11. Avian Affinity for H7N9

    Structural analyses of the binding of avian origin H7N9 influenza viruses have revealed how the receptor-binding characteristics differentiate between birds and mammals, and studies involving the use of whole viruses have suggested that the virus is acquiring human-type receptor specificity. In contrast, Xu et al. (p. 1230) show that the H7 hemagglutinin strongly retains its specificity for avian-type receptors by using cocrystal structures with receptor analogs and glycan binding analysis with recombinant hemagglutinin against a library of receptor analogs. Thus, current human H7N9 viruses appear to remain poorly adapted to human receptors, and additional mutations will be required to achieve specificity for human-type receptors equivalent to those of human pandemic viruses.

  12. Dual-Duty Active Site

    O-linked N-acetylglucosamine transferase (OGT) catalyzes the addition of N-acetylglucosamine (GlcNac) to serine or threonine residues, influencing the localization and function of proteins. Because its activity is sensitive to the nutrient uridine diphosphate (UDP)–GlcNac, OGT has been proposed to regulate cellular responses to nutrient status. Recently, OGT in the presence of UDP-GlcNac was shown to cleave host cell factor–1 (HCF-1), a transcriptional coregulator of human cell-cycle progression. This cleavage is required for HCF-1 maturation. Through a combination of structural, biochemical, and mutagenesis studies, Lazarus et al. (p. 1235) show that both cleavage and glycosylation of HCF-1 occur in the OGT active site. Cleavage occurs between cysteine and glutamine and converts the glutamine into a serine which can then be glycosylated.

  13. Command and Control

    Innate lymphoid cells are vital for the development of gut-associated lymphoid tissues, maintenance of the epithelial barrier, and protection against intestinal microbes; their dysfunction can promote immune pathology. Immunoglobulin A (IgA) production is important for maintenance of the gut epithelial barrier and the composition of the gut microbiota. Through the generation of knockout mouse models, Kruglov et al. (p. 1243) were able to distinguish how soluble and membrane-bound lymphotoxins expressed by innate lymphoid cells in the gut specifically regulate IgA production and thereby control gut microbiota composition.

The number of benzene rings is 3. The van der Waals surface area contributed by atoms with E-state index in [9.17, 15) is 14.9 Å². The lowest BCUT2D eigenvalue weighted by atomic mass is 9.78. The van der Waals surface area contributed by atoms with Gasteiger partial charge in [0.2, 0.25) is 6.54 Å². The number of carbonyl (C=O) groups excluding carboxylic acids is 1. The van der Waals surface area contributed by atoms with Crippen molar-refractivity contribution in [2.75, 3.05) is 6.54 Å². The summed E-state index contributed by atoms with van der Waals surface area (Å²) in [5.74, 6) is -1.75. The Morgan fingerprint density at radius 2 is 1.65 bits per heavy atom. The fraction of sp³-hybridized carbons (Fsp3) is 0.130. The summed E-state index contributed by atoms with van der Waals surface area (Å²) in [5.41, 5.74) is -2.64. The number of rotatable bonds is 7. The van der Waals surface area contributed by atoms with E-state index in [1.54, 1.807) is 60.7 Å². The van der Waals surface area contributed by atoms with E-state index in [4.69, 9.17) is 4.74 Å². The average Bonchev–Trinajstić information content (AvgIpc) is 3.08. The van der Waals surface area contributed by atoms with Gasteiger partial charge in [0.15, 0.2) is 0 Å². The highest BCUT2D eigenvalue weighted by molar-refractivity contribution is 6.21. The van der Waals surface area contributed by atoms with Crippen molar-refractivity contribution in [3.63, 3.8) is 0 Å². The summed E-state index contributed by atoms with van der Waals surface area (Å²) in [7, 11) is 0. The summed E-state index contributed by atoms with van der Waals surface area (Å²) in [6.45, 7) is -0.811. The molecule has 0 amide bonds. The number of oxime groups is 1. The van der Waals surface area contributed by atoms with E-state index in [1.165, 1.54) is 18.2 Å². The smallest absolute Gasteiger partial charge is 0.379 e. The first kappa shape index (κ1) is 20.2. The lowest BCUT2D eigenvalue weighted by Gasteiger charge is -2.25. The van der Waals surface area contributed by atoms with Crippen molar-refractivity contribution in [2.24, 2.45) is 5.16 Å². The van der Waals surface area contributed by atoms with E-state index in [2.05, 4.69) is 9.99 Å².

14. Not Too Much, Not Too Little

    The microRNA miR128 is expressed in brain neurons of the mouse. Lek Tan et al. (p. 1254) now find that miR128 is crucial to stable brain function. Mice deficient in miR128 developed hyperactivity and were susceptible to fatal seizures, whereas overexpression of miR128 correlated with reduced motor activity and reduced susceptibility to proconvulsive drugs. Experiments using ex vivo–isolated adult brain tissues suggested that miR-128 controlled motor activity by governing the signaling network that determines the intrinsic excitability and signal responsiveness of neurons.